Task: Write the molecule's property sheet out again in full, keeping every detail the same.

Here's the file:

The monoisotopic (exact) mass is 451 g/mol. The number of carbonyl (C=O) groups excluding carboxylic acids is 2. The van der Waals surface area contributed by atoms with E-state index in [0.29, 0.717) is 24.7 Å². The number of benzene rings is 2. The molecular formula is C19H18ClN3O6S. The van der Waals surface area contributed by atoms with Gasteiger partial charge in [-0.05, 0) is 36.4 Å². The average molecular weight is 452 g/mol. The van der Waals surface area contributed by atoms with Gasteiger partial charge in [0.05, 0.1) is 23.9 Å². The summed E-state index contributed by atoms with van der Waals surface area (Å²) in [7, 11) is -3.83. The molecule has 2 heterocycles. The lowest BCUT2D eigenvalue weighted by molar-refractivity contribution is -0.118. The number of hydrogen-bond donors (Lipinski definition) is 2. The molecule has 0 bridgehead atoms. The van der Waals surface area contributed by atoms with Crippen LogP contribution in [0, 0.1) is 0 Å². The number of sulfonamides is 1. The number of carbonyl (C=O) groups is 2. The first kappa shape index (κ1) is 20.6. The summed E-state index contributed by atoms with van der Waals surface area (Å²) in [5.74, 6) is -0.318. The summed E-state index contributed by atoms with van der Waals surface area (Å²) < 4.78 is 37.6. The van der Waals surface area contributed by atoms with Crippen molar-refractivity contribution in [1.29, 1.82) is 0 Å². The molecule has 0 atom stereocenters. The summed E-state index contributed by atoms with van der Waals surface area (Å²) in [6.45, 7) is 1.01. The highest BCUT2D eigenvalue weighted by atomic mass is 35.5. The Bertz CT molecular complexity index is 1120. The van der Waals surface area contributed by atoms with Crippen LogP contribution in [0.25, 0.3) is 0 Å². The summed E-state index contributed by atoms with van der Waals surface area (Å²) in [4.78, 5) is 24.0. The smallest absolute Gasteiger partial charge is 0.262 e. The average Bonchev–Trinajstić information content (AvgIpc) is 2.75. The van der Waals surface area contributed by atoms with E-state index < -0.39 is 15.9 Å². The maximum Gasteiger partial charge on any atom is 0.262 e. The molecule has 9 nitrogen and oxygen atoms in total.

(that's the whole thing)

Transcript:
The monoisotopic (exact) mass is 451 g/mol. The number of carbonyl (C=O) groups excluding carboxylic acids is 2. The van der Waals surface area contributed by atoms with E-state index in [0.29, 0.717) is 24.7 Å². The number of benzene rings is 2. The molecular formula is C19H18ClN3O6S. The van der Waals surface area contributed by atoms with Gasteiger partial charge in [-0.05, 0) is 36.4 Å². The average molecular weight is 452 g/mol. The van der Waals surface area contributed by atoms with Gasteiger partial charge in [0.05, 0.1) is 23.9 Å². The summed E-state index contributed by atoms with van der Waals surface area (Å²) in [7, 11) is -3.83. The molecule has 2 heterocycles. The lowest BCUT2D eigenvalue weighted by molar-refractivity contribution is -0.118. The number of hydrogen-bond donors (Lipinski definition) is 2. The molecule has 0 bridgehead atoms. The van der Waals surface area contributed by atoms with Crippen LogP contribution in [0, 0.1) is 0 Å². The number of sulfonamides is 1. The number of carbonyl (C=O) groups is 2. The first kappa shape index (κ1) is 20.6. The summed E-state index contributed by atoms with van der Waals surface area (Å²) in [5.74, 6) is -0.318. The summed E-state index contributed by atoms with van der Waals surface area (Å²) < 4.78 is 37.6. The van der Waals surface area contributed by atoms with Crippen molar-refractivity contribution in [1.29, 1.82) is 0 Å². The molecule has 0 atom stereocenters. The summed E-state index contributed by atoms with van der Waals surface area (Å²) in [6.45, 7) is 1.01. The highest BCUT2D eigenvalue weighted by atomic mass is 35.5. The Bertz CT molecular complexity index is 1120. The van der Waals surface area contributed by atoms with Crippen LogP contribution in [0.25, 0.3) is 0 Å². The summed E-state index contributed by atoms with van der Waals surface area (Å²) in [4.78, 5) is 24.0. The smallest absolute Gasteiger partial charge is 0.262 e. The average Bonchev–Trinajstić information content (AvgIpc) is 2.75. The van der Waals surface area contributed by atoms with E-state index < -0.39 is 15.9 Å². The maximum Gasteiger partial charge on any atom is 0.262 e. The molecule has 9 nitrogen and oxygen atoms in total.